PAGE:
How open are you with friends & family about your illness & symptoms?
With my family, very open. They can see I just try to get on with my life and they are available to help me when I need them. With my friends, I’m selective. I have a few very close friends who really see what I live with; they make allowances for me. Some friends, however, just struggle with the unpredictability of Fibromyalgia and RA.
I’m also very open with my business clients about my health challenges without going into detail. They know that I will do my best to get their work done on time, but they also understand that I need flexibility to manage and plan my schedule around my capacity. I’ve been incredibly lucky to have clients who will accommodate that and who are generally pretty supportive of me.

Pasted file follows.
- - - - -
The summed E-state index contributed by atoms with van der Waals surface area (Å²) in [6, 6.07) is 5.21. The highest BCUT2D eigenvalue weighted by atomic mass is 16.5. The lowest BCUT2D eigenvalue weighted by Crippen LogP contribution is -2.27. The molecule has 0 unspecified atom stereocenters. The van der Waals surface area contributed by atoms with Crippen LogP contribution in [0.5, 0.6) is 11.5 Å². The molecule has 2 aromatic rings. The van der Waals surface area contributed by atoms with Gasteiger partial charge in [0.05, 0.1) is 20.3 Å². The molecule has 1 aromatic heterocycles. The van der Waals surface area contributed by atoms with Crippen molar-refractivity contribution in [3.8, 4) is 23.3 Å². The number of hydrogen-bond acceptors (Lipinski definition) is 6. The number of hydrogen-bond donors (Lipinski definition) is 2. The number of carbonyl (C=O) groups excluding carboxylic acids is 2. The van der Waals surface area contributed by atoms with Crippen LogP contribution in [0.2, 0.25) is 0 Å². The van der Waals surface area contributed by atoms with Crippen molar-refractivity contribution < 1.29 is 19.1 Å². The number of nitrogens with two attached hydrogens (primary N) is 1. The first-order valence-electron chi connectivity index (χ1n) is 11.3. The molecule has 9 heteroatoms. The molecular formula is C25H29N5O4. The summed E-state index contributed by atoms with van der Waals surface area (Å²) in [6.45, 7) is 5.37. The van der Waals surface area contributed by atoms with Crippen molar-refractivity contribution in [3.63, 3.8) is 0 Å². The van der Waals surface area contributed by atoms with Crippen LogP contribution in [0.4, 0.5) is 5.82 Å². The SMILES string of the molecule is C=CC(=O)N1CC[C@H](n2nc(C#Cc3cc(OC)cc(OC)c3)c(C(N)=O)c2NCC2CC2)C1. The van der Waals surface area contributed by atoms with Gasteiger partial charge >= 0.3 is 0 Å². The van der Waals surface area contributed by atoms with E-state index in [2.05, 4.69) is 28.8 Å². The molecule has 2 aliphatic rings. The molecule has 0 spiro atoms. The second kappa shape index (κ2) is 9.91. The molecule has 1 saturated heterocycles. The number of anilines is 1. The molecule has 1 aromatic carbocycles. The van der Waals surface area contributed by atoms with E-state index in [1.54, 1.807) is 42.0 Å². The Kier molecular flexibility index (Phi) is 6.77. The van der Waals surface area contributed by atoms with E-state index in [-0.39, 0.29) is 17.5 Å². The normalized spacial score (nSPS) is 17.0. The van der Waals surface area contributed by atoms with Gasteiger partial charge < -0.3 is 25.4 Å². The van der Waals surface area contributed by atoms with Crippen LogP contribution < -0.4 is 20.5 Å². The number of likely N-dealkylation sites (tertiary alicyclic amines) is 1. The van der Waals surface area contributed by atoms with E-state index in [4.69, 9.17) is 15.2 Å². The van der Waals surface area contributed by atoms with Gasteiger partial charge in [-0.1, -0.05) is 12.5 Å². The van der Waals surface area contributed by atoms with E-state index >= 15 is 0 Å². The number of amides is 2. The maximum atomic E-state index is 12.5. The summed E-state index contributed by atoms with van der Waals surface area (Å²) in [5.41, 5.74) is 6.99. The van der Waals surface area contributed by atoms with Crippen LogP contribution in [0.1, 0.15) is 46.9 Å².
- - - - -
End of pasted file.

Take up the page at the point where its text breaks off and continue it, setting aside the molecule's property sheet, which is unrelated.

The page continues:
Do you blog about your illness? If so, what inspired you to do so?
I do have a blog at www.crackedbetty.com and I’ve written about my illness, but because I write for a living it can get neglected. I’ve recently spent some time up in the mountains writing, so I’m about to give the blog a reboot and start blogging more about the day-to-day challenges and the changes I’ve made around diet and meditation. Both have been so positive I want to share my successes (and failures) with others.
What is the best advice you’ve received about Fibromyalgia?
Look at the brain/gut/health connection and learn to manage stress. I didn’t put all those symptoms together until I started to see a holistic practitioner who specializes in autoimmune disease and Fibromyalgia and takes an integrative approach to managing both. I’m not cured by any means, but making changes to my diet, such as removing gluten and dairy, has made a massive change to how often I get flare ups.
What was the worst advice that you followed?
I’ve learned now to filter out the well intended but ultimately frustrating suggestions on how to “get better.” But if I had to pick one…